For the Tampa Bay Lightning, there was only one acceptable outcome for the 2019-20 NHL season: win the Stanley Cup. After experiencing one of the greatest postseason collapses in sports history along with a cap crunch barring down in 2020, it appeared that this would be the franchise’s last chance to win with the core group of players that brought Tampa Bay back from irrelevance over the last decade.
After hardships, injuries, and a long pause due to a global pandemic, the Lightning ultimately reached their goal. In the waning days of September, they hoisted the 2020 Stanley Cup in a bubble in Edmonton, an end no one could have predicted when the season started.
After reaching the pinnacle of the sport, Tampa Bay then looked forward at an imposing offseason, in which a deep cap crunch was expected to ravage their roster. While this may not have come to full fruition, the Lightning still lost meaningful talent, with names like Cedric Paquette, Brayden Coburn, Kevin Shattenkirk, and Zak Bogosian departing the franchise after raising the Cup.
After this eventful offseason where it sometimes felt like they wouldn’t get to defend their Stanley Cup Championship, the Lightning are ready. And, while this season will be unlike any other, there’s no reason to believe that they won’t be a favorite to win it all once again.
Lightning’s Forward Core Is Still Amongst the Best
Inarguably, the Lightning’s biggest loss was the announcement that Nikita Kucherov would miss the entire regular season due to a hip injury. While this loss can be somewhat mitigated with the return of Steven Stamkos to the line-up after he missed 99 percent of the postseason, you just can’t replace what Kucherov brings each night, even with an elite scorer like Stamkos.
However, despite the loss of Kucherov, the Lightning’s forward core is still one of the deepest in the NHL. At the top, you have Brayden Point, Ondrej Palat, and Stamkos, a line that has a great balance of defensive awareness and offensive talent.
Next, the second line will likely feature Alex Killorn, Anthony Cirelli, and Tyler Johnson. This line is a real enigma for the team, as it features three forwards who can score 20-goals that play a sound defensive game, but they never looked in sync during the playoffs. If they can form some chemistry, however, there’s a high ceiling for these players.
In the bottom six, Tampa Bay will start one of the best third-lines in the sport, with Yanni Gourde, Blake Coleman, and Barclay Goodrow showcasing that they could change the course of a game throughout the 2020 playoffs. This unit may not hit the scoresheet every night, but they will be noticed each and every game.
Finally, the fourth line will be a bit a youth showcase, as rookie Mitchell Stephens is expected to take over at center, with Alexander Volkov or Mathieu Joseph joining him on the wing alongside veteran Pat Maroon. So, while this line may not have the same weight as it did last season, it should still provide that needed fourth-line energy.
Defense and Goaltending Is Boom or Bust for Lightning
Following their forward corps, the Lightning’s defense and goaltending is, arguably, the best part of the franchise, with one caveat. This is an elite group when healthy, but Tampa Bay has little depth to absorb a major injury or two.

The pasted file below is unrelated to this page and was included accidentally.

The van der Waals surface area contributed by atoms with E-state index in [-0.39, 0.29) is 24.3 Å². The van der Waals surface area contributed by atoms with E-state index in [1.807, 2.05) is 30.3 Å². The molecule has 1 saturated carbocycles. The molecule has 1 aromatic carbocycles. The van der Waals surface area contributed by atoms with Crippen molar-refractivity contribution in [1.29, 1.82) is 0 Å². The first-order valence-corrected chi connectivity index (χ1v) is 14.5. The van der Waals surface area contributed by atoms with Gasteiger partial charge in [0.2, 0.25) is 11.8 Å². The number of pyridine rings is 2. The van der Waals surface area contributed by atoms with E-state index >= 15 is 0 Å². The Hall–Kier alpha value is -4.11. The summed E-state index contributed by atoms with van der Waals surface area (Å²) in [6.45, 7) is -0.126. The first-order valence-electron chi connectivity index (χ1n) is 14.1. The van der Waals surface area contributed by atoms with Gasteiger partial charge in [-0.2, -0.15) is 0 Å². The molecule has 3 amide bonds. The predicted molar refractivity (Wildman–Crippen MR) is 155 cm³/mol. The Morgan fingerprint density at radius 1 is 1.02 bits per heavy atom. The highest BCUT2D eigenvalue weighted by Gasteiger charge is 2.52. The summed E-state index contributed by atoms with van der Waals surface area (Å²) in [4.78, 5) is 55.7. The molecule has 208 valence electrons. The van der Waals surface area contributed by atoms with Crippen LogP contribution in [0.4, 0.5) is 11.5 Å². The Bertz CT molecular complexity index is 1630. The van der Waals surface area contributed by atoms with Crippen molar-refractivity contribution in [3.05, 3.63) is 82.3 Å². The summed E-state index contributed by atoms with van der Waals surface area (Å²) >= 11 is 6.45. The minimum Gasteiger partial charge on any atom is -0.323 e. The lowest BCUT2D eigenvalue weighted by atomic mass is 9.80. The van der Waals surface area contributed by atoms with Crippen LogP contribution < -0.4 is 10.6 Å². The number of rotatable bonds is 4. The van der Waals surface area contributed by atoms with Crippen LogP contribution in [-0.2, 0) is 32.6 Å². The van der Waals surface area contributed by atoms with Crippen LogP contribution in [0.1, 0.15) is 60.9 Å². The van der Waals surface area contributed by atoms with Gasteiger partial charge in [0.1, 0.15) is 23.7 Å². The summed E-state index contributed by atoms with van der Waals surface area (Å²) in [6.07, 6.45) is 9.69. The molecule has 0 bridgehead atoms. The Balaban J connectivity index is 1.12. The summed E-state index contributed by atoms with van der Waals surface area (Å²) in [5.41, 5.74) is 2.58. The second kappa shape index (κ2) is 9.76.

You can see this most profoundly at goaltending, where Andrei Vasilevskiy has established himself as a top-five goaltender in the league who can easily win 30 to 40 games every season. Behind Vasilevksiy is Curtis McElhinney, who is a solid backup who could start for short stints.
If they stay healthy, then the Lightning have nothing to worry about it net. However, after them there is a void of NHL-caliber goaltending talent, meaning that if injury strikes either player, their counterpart will be asked to shoulder all of the workload while they are out.
Team defense is in a similar position for the Lightning. Sure, they feature names like Victor Hedman, Ryan McDonagh, Mikhail Sergachev, and Erik Cernak, who are some of the best players at their positions, but there’s little depth outside of them. While they were able to bring back Jan Rutta and are expecting Cal Foote to take that next step this season, there’s not much behind them.
Once again, if everyone can stay healthy, then this won’t be an issue. If Tampa Bay suffers even one or two injuries on defense, however, this lack of depth could turn an elite group into one that is, simply, mediocre.
What Are Tampa Bay’s Expectation for 2020-21?
Winning the Stanley Cup is hard, even in the best of circumstances. The NHL is one of the most competitive leagues in the world, and there’s no guarantee that a dominant team will actually go on to win it all.
With a season schedule truly unlike anything the league has seen before, repeating as champions will be even harder for Tampa Bay. The 2020-21 season will go down in history as the impossible season, as everything needs to go right for it to even finish.
Despite this uncertainty, the Lightning should be a dominant force in the Central Division. They have elite talent at all ends of the ice, and they will be motivated to show that their recent championship was not just a fluke from the bubble.
Will they hoist the Cup again in 2021? That is impossible to guarantee. But they should at least be in the conversation throughout the regular season as one of the best teams in the NHL.
Eugene Helfrick is a Tampa Bay Lightning writer who is actually from Tampa Bay. He has written about the Lightning for six years, covering everything from their run to the 2015 Stanley Cup Final, to their crushing first-round exit in 2019, to their redemption in the bubble in 2020. While he is happy to talk about just about anything from cows to cars to video games, hockey will always remain one of his favorite pastimes.